So I know Lombardi isn’t perfect, but I have no problem with a guy like him in the brain trust. Of course Jim Nantz is totally biased in arguing that Lombardi is a football genius. Nantz worships at the Bill Belichick alter, so he’s seems to see everything through that filter. Still, I’m more than comfortable giving Lombardi and the rest of the team a chance.

On the other hand, I think Nantz took some cheap shots at Tom Heckert. Of course Bull and Fox just gushed and didn’t push back on that, which is disappointing given that Heckert rebuilt an old, pathetic roster.

Now, there are legitimate debates on some of Heckert’s picks, and Nantz did raise good points as well. Taking Trent Richardson with the third pick after trading up is certainly debatable, as many believe drafting a running back that high is a mistake. Nance points out late round picks that did well, but pointing out a running back that scores touchdowns in the potent New England offense like Shane Vereen is ridiculous. The question is how would a guy like Vereen have fared with the Browns, who were desperate for some weapons on an offense that didn’t have a great quarterback. I think his point was more persuasive when he brought up Doug Martin who went to Tampa Bay. The Browns could have gotten him at the 22nd pick, and you could argue that young QB Ryan Tannehill at #4 and Martin at #22 would have been better than Richardson and a much older Brandon Weeden.

The real cheap shot was bringing up Russell Wilson, who was passed over by everyone and frankly dropped into the perfect situation. Wilson had a great first year, but he really didn’t flourish until Pete Carroll started running him, and that style of play doesn’t necessarily lead to long-term success.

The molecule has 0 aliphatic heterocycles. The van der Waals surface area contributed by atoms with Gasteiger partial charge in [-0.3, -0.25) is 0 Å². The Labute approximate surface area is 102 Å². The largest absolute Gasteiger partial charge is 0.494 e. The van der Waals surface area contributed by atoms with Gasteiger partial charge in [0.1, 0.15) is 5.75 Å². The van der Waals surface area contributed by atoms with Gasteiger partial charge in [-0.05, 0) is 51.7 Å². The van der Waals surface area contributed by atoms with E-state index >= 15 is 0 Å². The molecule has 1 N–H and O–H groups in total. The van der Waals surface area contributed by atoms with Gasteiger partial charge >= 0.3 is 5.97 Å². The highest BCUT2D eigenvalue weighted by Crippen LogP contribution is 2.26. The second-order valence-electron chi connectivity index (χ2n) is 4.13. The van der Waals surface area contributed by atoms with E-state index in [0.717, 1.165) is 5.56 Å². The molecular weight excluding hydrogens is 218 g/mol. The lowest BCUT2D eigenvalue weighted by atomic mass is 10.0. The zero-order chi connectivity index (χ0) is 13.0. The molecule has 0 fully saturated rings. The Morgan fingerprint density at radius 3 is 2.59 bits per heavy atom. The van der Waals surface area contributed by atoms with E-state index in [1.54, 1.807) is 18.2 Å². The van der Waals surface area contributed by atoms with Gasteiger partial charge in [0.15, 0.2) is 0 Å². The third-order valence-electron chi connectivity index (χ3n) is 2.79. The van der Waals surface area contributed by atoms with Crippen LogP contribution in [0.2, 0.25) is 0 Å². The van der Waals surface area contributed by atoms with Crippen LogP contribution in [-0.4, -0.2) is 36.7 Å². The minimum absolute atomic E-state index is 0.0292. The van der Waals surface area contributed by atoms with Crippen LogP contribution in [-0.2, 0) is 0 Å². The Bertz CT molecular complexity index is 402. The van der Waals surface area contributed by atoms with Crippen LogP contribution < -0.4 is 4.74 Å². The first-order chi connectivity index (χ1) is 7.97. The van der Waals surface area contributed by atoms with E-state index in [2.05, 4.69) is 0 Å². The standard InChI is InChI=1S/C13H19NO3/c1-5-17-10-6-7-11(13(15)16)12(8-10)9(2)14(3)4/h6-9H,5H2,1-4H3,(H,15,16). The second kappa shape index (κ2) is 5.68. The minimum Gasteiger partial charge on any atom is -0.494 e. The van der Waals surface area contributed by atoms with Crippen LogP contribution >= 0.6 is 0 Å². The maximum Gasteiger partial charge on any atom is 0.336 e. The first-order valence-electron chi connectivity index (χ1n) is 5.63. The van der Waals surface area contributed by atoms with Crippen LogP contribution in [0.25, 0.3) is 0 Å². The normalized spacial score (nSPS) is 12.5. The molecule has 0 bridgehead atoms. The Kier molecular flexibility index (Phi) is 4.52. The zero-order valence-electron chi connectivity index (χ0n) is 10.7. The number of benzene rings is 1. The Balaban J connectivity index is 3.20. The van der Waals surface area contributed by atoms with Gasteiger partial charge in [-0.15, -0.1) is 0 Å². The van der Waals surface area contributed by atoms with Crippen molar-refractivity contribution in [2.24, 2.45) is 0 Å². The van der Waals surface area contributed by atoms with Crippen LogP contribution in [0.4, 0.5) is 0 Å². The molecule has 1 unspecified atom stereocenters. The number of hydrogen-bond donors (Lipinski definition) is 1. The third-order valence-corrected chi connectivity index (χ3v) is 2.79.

These are all debatable points, and Nantz brings up a good point that Heckert’s record isn’t pristine. Still, he fairly noted that Richardson could be incredible under Norv Turner, and many think Weeden could flourish there as well. So it will take time to flush out Heckert’s record.

At least the Browns recognize that a foundation has been built, and hopefully the new brain trust can build on it. Overall, I’m glad to hear that Lombardi has guys like Nantz will to speak up on his behalf.

As for Tony Grossi, I understand his reservations, and it will be interesting to see how the soap opera plays out now with Lombardi, Grossi and Nantz. To his credit Grossi has said he’s giving Lombardi a clean slate. Let’s see if he lives up to it.